Taiwan, Transparency, COVID-19

Taiwan is just as affected and at high risk of the COVID-19 pandemic as everybody else because of China’s initial cover-up and mis-handling in Wuhan, the outbreak epicenter.  However, Taiwan’s transparency and free flow of information show that they are the best weapon against the pandemic.  By Lee Kok Leong, executive editor, Maritime Fairtrade

Because of its proximity to China, regular flights and vast number of citizens working and living there, Taiwan is expected to have one of the highest numbers of infection.  However, this is not the case.  Instead, Taiwan has won global recognition for its transparency, fast response and efficacy at controlling the spread of COVID-19 thus far.  This is even more laudable given the fact that Taiwan is excluded from the World Health Organization (WHO) because of China’s political pressure.

Taiwan has demonstrated that a better way to contain the outbreak is a free flow of information to make it easier and more convenient for citizens to take the relevant measures.  With transparent, timely, accurate and sufficient information, Taiwanese are able to actively follow the government’s instructions to curb the contagion.

In a NBC News report, Richard Ebright, a molecular biologist at Rutgers University in New Jersey, said he believes that Taiwan has done an exceptional job responding to the crisis and that if it had been a member of the WHO, “we would have learned at least two weeks earlier of the threat we were facing.

“In addition, we would have learned at least six weeks earlier that the outbreak could be successfully suppressed and how to do so.  The experience of the last three months shows that exclusion of Taiwan from the WHO decreases the effectiveness of the WHO and increases risks to the world.”

China is rolling out a propaganda campaign

On the other hand, the Chinese government has tackled the crisis by using multiple measures to contain the spread of the virus as well as information about the outbreak.  Besides the physical measures like lockdown and quarantine, officials have also engaged in propaganda and cover-up like falsely claiming there was no evidence of human to human transmission, muzzling whistleblowers like Dr Li Wenliang and hiding the true extent of casualties.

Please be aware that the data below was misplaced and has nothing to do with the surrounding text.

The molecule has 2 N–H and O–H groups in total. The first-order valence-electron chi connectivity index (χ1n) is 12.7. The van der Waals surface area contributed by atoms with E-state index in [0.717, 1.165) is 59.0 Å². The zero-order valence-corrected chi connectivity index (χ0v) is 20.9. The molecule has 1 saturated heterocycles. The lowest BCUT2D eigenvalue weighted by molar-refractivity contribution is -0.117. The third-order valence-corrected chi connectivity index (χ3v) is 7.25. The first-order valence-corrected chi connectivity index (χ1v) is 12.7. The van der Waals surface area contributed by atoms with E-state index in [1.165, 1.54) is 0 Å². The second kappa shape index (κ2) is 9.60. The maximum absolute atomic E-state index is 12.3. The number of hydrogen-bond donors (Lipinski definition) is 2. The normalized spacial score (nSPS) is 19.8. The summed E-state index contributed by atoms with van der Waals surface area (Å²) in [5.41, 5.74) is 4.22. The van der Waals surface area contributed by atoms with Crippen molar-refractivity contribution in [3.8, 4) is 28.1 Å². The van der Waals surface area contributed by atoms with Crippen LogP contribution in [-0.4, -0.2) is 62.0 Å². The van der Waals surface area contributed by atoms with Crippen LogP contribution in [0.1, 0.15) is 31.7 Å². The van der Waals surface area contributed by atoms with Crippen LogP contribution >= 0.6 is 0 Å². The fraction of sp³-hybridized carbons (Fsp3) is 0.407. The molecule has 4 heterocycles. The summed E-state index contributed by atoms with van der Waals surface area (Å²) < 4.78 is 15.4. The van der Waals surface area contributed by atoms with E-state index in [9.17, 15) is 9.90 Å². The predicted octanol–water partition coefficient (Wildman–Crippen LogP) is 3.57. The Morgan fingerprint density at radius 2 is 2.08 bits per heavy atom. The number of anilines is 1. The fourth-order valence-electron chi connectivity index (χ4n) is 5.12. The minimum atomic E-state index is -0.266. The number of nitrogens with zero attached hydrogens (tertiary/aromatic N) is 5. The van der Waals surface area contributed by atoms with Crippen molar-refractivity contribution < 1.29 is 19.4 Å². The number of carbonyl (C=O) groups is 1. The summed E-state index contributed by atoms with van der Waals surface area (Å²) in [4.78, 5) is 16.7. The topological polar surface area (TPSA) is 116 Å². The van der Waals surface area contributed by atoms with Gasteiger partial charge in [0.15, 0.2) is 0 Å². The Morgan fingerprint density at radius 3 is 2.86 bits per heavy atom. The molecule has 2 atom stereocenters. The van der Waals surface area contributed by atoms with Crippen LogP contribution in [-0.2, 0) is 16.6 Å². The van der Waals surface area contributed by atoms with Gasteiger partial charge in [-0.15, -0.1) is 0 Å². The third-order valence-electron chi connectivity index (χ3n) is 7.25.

The authorities are also censoring discussion of the pandemic in the realm of social media, and propagating a new storyline of great leadership from Beijing in firstly saving China, and now, the rest of the world.  

In a further clampdown on transparency and to control the narrative, CNN reported that China has imposed restrictions on the publication of academic research on the origins of COVID-19, according to a central government directive and online notices published by two Chinese universities.  Under the new policy, all academic papers on Covid-19 will be subjected to extra vetting and must be approved by central government officials before being submitted for publication. 

According to a Bloomberg report, US Secretary of State Michael Pompeo has publicly urged China to be transparent about the outbreak.  He has repeatedly accused China of covering up the extent of the problem and being slow to share information, especially in the weeks after the virus first emerged.  He said the data is important for the development of medical therapies and public health measures to combat the virus.

Also, in a New York Times report, the CIA warned that China has vastly understated its coronavirus infections and that its count could not be relied upon as the US compiles predictive models to fight the virus.  Bureaucratic mis-reporting is a chronic problem in China but it has grown worse as the Communist leadership has taken a more authoritarian turn in recent years under President Xi Jinping.  China is increasingly stepping up propaganda and strengthening media and online controls, and its primary goal is to maintain regime stability and social control, not to contain the virus outbreak.

Obtaining a more accurate count of the Chinese rate of infection and deaths has worldwide public health implications at a time of grave uncertainty about the virus’ speed of transmission and other fundamental questions like effectiveness of social distancing.  Now, more than ever, governments worldwide can certainly do with a set of reliable data as a basis to plan and implement responsive health measures to fight the spread of COVID-19.

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